• Dual accounts. Generally, rewards credit cards processed on the American Express payment network offer a more competitive point earn rate than Visa or Mastercard options. As Visa and Mastercard have more extensive networks, though, you can use them in a wider range of locations. As a result of these different features, some card issuers offer accounts that come with both an Amex card and a Visa or Mastercard to help you maximise your rewards.
  • Interest-free days. If you pay your balance in full by the statement due date, most credit cards will offer an interest-free period, such as "up to 44 days interest-free". This feature allows you to make purchases while avoiding interest. It's worth noting interest-free days are not applicable for cash advances, balance transfers or if you don't pay your balance in full by the due date on your statement.
  • Complimentary extras. Credit card providers may offer a range of additional perks, including complimentary insurance, concierge services, airport lounge access and flight vouchers. These benefits can add value to the card you choose if you use them, and vary significantly between products.
  • Introductory offers. Credit card providers regularly offer new customers additional perks for a limited time, such as bonus points, 0% balance transfer interest rates or 0% purchase rates. These features are available for an introductory period and can add short-term value to the card you choose.
  • Security services. In addition to the security services offered by Visa and Mastercard, credit card providers may offer 24/7 fraud-monitoring services, daily transaction limits or even the ability to temporarily lock your card if you have misplaced it. All Australian credit cards are also now chip-and-PIN products, which offer superior security for in-person payments when compared to cards that just have a magnetic strip.
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Other details of Visa and Mastercard

While it's definitely more important to compare individual credit card features when looking for a new card, if you're still interested in the whole Visa vs Mastercard debate, here are some other company details to consider.

The history of Mastercard

Mastercard credit cards were originally developed in the US in 1966. This was during the early days of modern credit and charge cards, and there was huge demand for products that could be used to make payments at a wide range of businesses. This led to the formation of the Interbank Card Association (ICA) and the MasterCharge card.

The Mastercard brand officially came into effect in 1979, as an evolution of this card payment network. It continued to grow as a major credit card brand and officially offered an IPO through the New York Stock Exchange in 2006 (trading as MA). Along with Visa, Mastercard has been at the forefront of credit card technology developments for security and card acceptance, including the implementation of EMV chip credit cards and contactless payments.

The history of Visa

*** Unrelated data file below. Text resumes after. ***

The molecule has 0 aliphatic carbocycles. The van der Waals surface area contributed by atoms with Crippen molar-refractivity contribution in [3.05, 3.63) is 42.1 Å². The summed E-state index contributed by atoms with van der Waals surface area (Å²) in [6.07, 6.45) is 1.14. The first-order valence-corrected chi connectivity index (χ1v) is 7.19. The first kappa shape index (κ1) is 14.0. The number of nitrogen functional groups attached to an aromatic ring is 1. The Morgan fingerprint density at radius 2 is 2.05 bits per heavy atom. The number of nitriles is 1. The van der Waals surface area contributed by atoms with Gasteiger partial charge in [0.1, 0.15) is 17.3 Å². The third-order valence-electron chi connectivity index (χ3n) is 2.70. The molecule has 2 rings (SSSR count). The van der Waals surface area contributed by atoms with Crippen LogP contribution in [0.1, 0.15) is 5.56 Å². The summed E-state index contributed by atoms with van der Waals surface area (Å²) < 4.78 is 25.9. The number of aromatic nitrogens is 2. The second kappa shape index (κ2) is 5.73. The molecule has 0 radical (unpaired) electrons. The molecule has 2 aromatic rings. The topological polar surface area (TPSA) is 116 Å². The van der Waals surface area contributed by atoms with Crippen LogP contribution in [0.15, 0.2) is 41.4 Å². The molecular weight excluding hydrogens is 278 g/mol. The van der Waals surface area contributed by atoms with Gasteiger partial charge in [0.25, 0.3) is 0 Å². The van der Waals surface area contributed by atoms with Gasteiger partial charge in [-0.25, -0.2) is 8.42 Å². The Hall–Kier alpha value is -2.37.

Visa’s history dates back to 1958 when Bank of America launched the BankAmericard. This was the first mass-marketed credit card program and it quickly grew in popularity.

By the 1970s, BankAmericard was an independent entity and went on to take the name Visa. Visa then launched VisaNet, which was the first electronic payment authorisation, clearing, and settlement system in the world. It has continued to grow as a card payment processor since then and, like Mastercard, has been at the forefront of technologies including chip cards and contactless payments.

How do Visa and Mastercard make money?

Visa and Mastercard's profits primarily come from the entities that use their services, such as banks and merchants. Some of their sources of revenue include:

  • Card issuer fees. Both Mastercard and Visa charge financial institutions service fees for the use of their payment systems.
  • Bank settlement fees. Credit card issuers pay this fee at the time of settlement of payments.
  • Overseas fees. These companies charge issuers a fee for processing payments made in a foreign currency. These charges are often passed on to credit card customers in the form of a foreign currency or international transaction fee.
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Visa and Mastercard compared

Size of companiesVisaMasterCard
Market capitalisation (value)1US$194.65 billionUS$110.74 billion
Number of cards in circulation2.1 billion1.2 billion4
Value of transactions per yearUS$6.5 trillionUS$3.6 trillion5

The details above show that Visa is by far the bigger company. However, in recent years, Mastercard has substantially increased its market share, bridging the gap between these two credit card giants.

Card VisaMasterCard
Number of countries200+200+
Number of merchants537 million (approx.)37 million (approx.)
Number of ATMsMore than 2 million6More than 1 million7
Winner?A tieA tie

1 At October 2016 reported by Reuters 2 United States Securities and Exchange Commission, 2015 3 Mastercard on LinkedIn 4 Forbes, 19 June 2013 5 Digital Transactions, 4 November 2015 6 Visa website (October 2016) 7 Mastercard Global ATM Locator (October 2016)